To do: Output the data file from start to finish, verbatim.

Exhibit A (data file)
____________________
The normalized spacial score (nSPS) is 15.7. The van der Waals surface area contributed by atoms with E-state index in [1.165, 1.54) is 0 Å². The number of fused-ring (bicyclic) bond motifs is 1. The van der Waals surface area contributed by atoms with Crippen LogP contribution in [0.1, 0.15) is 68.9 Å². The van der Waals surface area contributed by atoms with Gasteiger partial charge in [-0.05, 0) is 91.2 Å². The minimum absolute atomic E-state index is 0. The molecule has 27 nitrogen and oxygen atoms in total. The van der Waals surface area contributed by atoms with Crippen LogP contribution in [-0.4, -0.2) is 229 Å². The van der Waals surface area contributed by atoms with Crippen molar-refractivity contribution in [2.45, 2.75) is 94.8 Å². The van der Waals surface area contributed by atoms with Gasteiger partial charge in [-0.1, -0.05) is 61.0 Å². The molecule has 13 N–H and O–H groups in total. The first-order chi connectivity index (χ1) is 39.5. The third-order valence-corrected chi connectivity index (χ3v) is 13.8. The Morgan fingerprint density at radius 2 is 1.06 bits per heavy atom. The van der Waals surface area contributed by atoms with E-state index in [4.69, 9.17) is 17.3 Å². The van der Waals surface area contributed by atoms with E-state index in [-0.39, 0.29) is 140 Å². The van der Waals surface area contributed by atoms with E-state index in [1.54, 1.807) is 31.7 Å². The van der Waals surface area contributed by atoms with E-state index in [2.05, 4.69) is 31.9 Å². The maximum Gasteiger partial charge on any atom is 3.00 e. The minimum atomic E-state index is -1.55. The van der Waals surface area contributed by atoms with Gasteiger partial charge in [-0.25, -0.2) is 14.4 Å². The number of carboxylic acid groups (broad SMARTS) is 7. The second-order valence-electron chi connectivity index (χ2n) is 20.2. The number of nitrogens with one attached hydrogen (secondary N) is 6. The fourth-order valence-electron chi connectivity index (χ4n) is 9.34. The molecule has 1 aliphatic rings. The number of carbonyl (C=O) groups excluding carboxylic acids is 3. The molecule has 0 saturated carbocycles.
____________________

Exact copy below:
The normalized spacial score (nSPS) is 15.7. The van der Waals surface area contributed by atoms with E-state index in [1.165, 1.54) is 0 Å². The number of fused-ring (bicyclic) bond motifs is 1. The van der Waals surface area contributed by atoms with Crippen LogP contribution in [0.1, 0.15) is 68.9 Å². The van der Waals surface area contributed by atoms with Gasteiger partial charge in [-0.05, 0) is 91.2 Å². The minimum absolute atomic E-state index is 0. The molecule has 27 nitrogen and oxygen atoms in total. The van der Waals surface area contributed by atoms with Crippen LogP contribution in [-0.4, -0.2) is 229 Å². The van der Waals surface area contributed by atoms with Crippen molar-refractivity contribution in [2.45, 2.75) is 94.8 Å². The van der Waals surface area contributed by atoms with Gasteiger partial charge in [-0.1, -0.05) is 61.0 Å². The molecule has 13 N–H and O–H groups in total. The first-order chi connectivity index (χ1) is 39.5. The third-order valence-corrected chi connectivity index (χ3v) is 13.8. The Morgan fingerprint density at radius 2 is 1.06 bits per heavy atom. The van der Waals surface area contributed by atoms with E-state index in [4.69, 9.17) is 17.3 Å². The van der Waals surface area contributed by atoms with E-state index in [-0.39, 0.29) is 140 Å². The van der Waals surface area contributed by atoms with E-state index in [1.54, 1.807) is 31.7 Å². The van der Waals surface area contributed by atoms with E-state index in [2.05, 4.69) is 31.9 Å². The maximum Gasteiger partial charge on any atom is 3.00 e. The minimum atomic E-state index is -1.55. The van der Waals surface area contributed by atoms with Gasteiger partial charge in [-0.25, -0.2) is 14.4 Å². The number of carboxylic acid groups (broad SMARTS) is 7. The second-order valence-electron chi connectivity index (χ2n) is 20.2. The number of nitrogens with one attached hydrogen (secondary N) is 6. The fourth-order valence-electron chi connectivity index (χ4n) is 9.34. The molecule has 1 aliphatic rings. The number of carbonyl (C=O) groups excluding carboxylic acids is 3. The molecule has 0 saturated carbocycles.